“Now, if we assume that the purpose of rhetoric is to deceive the audience—to lead them to false conclusions by resemblances alone—that makes it imperative for the orator to have exact knowledge of the dialectic method of classification, for that is the only way to understand the varying degrees of resemblance between things” (189, emphasis mine).

If lovers and (as?) sophists both deceive their audiences, flattery and trickery are not done out of foolishness or accident, but rather though complete and precise knowledge of their subjects.

Unlike Mike, this response is not my magnum opus, so before I am run out of room, I would like to say a few brief words about The Clouds. What I have always loved about The Clouds is that while he is housed in The Thinkery, Socrates is overtly pretentious—and it works. The audience can finally laugh at rather than feel obliged to respect the man. Strepsiades, convinced (deceived?) that he “can just get out of all [his] debt” and “make men think of [him] as bold and glib,/as fearless, impudent, detestable,/ one who cobbles lies together, make up words,” clearly identifies himself as a /with the sophist/s, and lets Socrates lead him off to the ‘naked’ truth (19). Jaeger points out that the “fundamental resemblance” between Socrates and the sophists is they both “analyzed everything, and thought nothing was so great for so sacred that is was beyond discussion and did not need to be founded on rational basis” (372). Maybe the Thinkery should have a soccer team… (Get it? Like that YouTube “moment of zen” video?)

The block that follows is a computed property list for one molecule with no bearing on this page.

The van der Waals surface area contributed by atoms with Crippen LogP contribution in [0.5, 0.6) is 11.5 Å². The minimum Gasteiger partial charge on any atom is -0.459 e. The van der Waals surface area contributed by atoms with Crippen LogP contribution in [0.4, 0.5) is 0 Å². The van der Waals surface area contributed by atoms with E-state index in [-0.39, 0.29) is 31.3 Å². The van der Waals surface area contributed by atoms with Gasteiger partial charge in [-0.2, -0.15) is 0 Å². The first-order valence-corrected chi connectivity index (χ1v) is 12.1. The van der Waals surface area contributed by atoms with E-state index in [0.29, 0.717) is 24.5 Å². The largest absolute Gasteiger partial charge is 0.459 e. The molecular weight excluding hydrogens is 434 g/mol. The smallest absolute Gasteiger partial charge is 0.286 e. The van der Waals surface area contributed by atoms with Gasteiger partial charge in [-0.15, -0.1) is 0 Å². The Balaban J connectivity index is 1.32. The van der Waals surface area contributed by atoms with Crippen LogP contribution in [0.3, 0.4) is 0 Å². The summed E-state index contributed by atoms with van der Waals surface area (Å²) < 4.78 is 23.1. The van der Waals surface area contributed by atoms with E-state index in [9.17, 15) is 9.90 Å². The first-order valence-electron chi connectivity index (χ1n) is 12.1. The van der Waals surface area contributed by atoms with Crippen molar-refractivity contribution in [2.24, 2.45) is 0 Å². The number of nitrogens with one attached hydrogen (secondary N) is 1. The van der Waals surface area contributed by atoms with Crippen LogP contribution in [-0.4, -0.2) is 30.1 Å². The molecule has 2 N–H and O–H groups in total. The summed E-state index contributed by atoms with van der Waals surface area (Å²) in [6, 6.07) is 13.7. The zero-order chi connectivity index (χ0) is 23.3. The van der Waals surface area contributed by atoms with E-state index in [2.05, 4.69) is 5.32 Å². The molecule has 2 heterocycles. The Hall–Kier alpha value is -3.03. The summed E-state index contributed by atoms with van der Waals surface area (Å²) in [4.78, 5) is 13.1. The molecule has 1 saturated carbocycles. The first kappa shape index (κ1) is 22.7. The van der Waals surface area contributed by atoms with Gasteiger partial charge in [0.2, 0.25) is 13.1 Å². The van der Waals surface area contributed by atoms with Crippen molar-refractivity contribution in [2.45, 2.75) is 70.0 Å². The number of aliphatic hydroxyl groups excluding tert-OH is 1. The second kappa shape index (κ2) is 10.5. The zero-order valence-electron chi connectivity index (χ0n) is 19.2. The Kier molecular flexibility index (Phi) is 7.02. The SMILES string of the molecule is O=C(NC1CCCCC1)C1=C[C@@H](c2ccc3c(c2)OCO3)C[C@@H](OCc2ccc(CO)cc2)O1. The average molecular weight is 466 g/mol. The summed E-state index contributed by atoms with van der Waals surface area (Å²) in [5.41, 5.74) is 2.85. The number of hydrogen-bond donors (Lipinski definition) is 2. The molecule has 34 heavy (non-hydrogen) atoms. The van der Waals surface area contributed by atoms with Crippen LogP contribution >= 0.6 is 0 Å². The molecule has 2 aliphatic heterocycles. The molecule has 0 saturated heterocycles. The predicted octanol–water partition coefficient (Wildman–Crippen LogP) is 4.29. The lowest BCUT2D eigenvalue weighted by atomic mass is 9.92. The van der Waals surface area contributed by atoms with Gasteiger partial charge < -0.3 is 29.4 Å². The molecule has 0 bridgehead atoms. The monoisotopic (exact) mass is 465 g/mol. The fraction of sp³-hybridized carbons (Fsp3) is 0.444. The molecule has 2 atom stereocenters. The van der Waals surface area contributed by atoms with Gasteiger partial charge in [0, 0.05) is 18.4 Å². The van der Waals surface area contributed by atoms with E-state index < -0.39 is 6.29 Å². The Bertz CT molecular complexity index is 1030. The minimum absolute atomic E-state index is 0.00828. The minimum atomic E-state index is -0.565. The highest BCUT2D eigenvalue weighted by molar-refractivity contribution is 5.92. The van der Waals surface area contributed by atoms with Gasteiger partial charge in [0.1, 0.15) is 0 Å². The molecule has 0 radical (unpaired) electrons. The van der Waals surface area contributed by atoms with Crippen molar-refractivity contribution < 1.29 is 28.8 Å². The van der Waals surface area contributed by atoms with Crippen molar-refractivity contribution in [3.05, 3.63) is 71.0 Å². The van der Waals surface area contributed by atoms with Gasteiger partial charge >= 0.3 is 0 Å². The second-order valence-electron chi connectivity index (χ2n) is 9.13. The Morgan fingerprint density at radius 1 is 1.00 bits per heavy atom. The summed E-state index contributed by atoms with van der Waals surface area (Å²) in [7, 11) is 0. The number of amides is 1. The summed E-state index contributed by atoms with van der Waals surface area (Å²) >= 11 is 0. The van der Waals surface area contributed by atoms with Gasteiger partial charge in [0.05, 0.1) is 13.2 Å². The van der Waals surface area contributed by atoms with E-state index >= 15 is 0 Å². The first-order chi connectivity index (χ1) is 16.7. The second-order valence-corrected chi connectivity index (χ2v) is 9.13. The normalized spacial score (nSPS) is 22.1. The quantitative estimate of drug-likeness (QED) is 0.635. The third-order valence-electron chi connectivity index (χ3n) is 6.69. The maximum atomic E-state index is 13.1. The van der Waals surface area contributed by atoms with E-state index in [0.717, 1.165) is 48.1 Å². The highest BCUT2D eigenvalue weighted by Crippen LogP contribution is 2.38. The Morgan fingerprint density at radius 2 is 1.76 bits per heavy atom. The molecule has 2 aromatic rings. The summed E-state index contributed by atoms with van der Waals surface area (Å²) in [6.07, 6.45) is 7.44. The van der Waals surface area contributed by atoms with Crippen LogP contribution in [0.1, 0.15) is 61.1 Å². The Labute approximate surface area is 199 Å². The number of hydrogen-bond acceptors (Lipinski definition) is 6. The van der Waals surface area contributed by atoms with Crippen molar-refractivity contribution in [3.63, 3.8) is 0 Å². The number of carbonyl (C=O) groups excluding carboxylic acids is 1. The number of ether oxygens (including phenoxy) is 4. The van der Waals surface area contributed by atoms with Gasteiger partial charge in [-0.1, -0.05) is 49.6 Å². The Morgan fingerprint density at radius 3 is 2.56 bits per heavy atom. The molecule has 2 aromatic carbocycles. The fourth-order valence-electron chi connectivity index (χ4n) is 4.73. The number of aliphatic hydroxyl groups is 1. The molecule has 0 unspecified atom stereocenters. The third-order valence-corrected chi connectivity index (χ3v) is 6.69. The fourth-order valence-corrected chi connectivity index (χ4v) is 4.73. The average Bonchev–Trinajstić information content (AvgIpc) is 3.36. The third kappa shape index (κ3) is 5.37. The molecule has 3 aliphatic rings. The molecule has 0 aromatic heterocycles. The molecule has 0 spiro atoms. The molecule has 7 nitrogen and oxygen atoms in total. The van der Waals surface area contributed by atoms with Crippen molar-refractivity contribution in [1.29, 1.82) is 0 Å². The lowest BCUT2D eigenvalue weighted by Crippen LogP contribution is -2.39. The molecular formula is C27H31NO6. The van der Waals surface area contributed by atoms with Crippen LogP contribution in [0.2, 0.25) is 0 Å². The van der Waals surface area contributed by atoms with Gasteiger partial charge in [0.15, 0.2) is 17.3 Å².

Corporeality, the Image-Image, etc.

Posted in DR, Image-Image, Phaedrus, Plato, Protagoras, Socrates, sophists on January 21, 2008 by untimelymediations

An Inadequate Corporeal (Body vs. Soul):